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Introduction history and natural selection jointly shape evolution of a signaling trait during biological invasion
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  • Jessica Pita-Aquino,
  • Dan Bock,
  • Simon Baeckens,
  • Jonathan B. Losos,
  • Jason Kolbe
Jessica Pita-Aquino
The University of Utah School of Medicine

Corresponding Author:[email protected]

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Dan Bock
University of British Columbia
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Simon Baeckens
Ghent University
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Jonathan B. Losos
Washington University (WUSTL)
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Jason Kolbe
University of Rhode Island College of Arts and Sciences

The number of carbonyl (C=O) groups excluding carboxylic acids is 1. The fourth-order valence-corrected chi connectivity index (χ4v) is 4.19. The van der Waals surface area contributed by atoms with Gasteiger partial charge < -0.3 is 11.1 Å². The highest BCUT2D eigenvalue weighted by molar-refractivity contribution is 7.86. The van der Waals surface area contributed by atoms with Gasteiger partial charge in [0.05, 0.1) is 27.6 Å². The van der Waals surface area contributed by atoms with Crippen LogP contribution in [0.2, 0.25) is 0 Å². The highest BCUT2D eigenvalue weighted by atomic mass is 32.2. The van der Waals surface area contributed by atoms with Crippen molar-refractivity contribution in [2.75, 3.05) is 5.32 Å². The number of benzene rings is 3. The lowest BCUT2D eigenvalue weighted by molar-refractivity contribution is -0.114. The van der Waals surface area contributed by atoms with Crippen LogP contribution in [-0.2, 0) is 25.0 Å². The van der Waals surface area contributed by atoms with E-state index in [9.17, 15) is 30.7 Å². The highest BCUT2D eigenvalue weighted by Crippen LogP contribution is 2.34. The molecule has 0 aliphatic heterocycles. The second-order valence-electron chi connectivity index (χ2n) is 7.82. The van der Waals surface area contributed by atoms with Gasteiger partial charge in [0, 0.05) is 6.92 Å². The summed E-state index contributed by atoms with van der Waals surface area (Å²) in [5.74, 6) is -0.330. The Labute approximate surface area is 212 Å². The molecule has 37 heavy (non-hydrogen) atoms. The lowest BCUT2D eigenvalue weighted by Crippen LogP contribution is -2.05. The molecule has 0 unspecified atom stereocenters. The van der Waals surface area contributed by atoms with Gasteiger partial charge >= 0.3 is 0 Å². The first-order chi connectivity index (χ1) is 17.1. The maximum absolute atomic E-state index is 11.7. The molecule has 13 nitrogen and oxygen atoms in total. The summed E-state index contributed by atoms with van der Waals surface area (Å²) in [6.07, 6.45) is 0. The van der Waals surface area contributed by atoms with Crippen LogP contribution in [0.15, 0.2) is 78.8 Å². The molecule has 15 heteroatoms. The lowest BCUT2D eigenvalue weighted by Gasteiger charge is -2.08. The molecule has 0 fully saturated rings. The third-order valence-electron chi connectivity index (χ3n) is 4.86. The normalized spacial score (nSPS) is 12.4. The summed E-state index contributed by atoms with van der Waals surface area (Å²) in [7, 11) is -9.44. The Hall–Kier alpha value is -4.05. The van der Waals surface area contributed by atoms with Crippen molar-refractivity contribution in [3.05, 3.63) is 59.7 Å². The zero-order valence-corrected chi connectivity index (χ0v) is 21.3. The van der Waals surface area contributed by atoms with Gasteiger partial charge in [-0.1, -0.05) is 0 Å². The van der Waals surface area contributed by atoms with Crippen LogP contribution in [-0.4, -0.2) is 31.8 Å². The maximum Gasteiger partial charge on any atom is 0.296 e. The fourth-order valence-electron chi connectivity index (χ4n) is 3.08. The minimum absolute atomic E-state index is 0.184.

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Introductions of invasive species to new environments often result in rapid rates of trait evolution. While in some cases these evolutionary transitions are adaptive and driven by natural selection, they can also result from non-adaptive processes associated with the invasion history. Here, we examined the role of adaptive and non-adaptive evolutionary processes in the brown anole (Anolis sagrei), a widespread invasive lizard for which genetic data have helped trace the sources of non-native populations. We focused on the dewlap, a signaling trait known to be subject to multiple selective pressures. We measured dewlap reflectance, pattern, and size in non-native populations across the southeastern United States. We combine these trait measurements with quantification of environmental variables known to influence dewlap signal effectiveness, such as canopy openness. Further, we use genome-wide data to estimate ancestry and to perform association mapping for dewlap traits. We found that among-population variation in dewlap characteristics is best explained by ancestry, as contributed by invasion history. This result was supported by genome-wide association mapping, which identified several ancestry-specific loci associated with dewlap traits. Despite the strong imprint of invasion history on dewlap variation, we also detect significant relationships between dewlap traits and local environmental conditions. Thus, our results are also consistent with natural selection influencing trait evolution during the brown anole invasion. Our study clarifies the importance of ancestry and admixture in shaping phenotypes during biological invasion, while also showing that some traits can respond adaptively to conditions encountered in the invasive range despite potential constraints imposed by invasion history.